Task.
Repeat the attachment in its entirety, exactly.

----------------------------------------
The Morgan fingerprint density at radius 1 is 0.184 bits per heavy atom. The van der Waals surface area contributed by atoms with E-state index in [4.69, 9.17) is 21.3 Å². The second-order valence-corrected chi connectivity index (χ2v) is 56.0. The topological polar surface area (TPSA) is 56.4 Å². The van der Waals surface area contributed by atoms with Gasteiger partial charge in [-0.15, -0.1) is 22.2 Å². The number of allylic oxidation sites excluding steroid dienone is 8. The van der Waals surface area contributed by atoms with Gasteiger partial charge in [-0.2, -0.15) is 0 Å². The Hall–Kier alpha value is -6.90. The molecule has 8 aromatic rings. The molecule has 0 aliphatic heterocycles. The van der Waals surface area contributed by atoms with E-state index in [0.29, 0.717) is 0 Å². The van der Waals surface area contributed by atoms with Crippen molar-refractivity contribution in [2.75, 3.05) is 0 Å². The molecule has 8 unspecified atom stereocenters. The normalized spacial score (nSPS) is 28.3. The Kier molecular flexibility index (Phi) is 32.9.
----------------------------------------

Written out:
The Morgan fingerprint density at radius 1 is 0.184 bits per heavy atom. The van der Waals surface area contributed by atoms with E-state index in [4.69, 9.17) is 21.3 Å². The second-order valence-corrected chi connectivity index (χ2v) is 56.0. The topological polar surface area (TPSA) is 56.4 Å². The van der Waals surface area contributed by atoms with Gasteiger partial charge in [-0.15, -0.1) is 22.2 Å². The number of allylic oxidation sites excluding steroid dienone is 8. The van der Waals surface area contributed by atoms with Gasteiger partial charge in [-0.2, -0.15) is 0 Å². The Hall–Kier alpha value is -6.90. The molecule has 8 aromatic rings. The molecule has 0 aliphatic heterocycles. The van der Waals surface area contributed by atoms with E-state index in [0.29, 0.717) is 0 Å². The van der Waals surface area contributed by atoms with Crippen molar-refractivity contribution in [2.75, 3.05) is 0 Å². The molecule has 8 unspecified atom stereocenters. The normalized spacial score (nSPS) is 28.3. The Kier molecular flexibility index (Phi) is 32.9.